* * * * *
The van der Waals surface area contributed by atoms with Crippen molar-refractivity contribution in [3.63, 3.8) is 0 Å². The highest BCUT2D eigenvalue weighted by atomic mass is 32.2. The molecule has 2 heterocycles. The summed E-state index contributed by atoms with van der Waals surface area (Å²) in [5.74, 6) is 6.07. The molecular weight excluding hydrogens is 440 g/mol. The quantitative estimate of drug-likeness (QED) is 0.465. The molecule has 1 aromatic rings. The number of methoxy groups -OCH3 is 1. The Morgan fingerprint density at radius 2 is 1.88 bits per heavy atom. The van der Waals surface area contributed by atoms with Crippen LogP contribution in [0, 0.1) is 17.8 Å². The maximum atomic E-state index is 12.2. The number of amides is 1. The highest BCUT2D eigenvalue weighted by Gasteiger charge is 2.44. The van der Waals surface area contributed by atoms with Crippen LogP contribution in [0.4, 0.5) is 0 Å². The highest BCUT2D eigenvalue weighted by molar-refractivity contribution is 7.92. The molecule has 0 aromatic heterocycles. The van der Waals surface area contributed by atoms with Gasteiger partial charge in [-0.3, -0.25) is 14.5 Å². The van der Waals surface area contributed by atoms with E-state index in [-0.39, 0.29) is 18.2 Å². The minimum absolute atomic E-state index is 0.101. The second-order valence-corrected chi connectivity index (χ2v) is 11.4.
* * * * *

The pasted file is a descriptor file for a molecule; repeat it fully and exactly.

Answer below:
The van der Waals surface area contributed by atoms with Crippen molar-refractivity contribution in [3.63, 3.8) is 0 Å². The highest BCUT2D eigenvalue weighted by atomic mass is 32.2. The molecule has 2 heterocycles. The summed E-state index contributed by atoms with van der Waals surface area (Å²) in [5.74, 6) is 6.07. The molecular weight excluding hydrogens is 440 g/mol. The quantitative estimate of drug-likeness (QED) is 0.465. The molecule has 1 aromatic rings. The number of methoxy groups -OCH3 is 1. The Morgan fingerprint density at radius 2 is 1.88 bits per heavy atom. The van der Waals surface area contributed by atoms with Crippen LogP contribution in [0, 0.1) is 17.8 Å². The maximum atomic E-state index is 12.2. The number of amides is 1. The highest BCUT2D eigenvalue weighted by Gasteiger charge is 2.44. The van der Waals surface area contributed by atoms with Crippen LogP contribution in [0.4, 0.5) is 0 Å². The highest BCUT2D eigenvalue weighted by molar-refractivity contribution is 7.92. The molecule has 0 aromatic heterocycles. The van der Waals surface area contributed by atoms with Gasteiger partial charge in [-0.3, -0.25) is 14.5 Å². The van der Waals surface area contributed by atoms with E-state index in [-0.39, 0.29) is 18.2 Å². The minimum absolute atomic E-state index is 0.101. The second-order valence-corrected chi connectivity index (χ2v) is 11.4.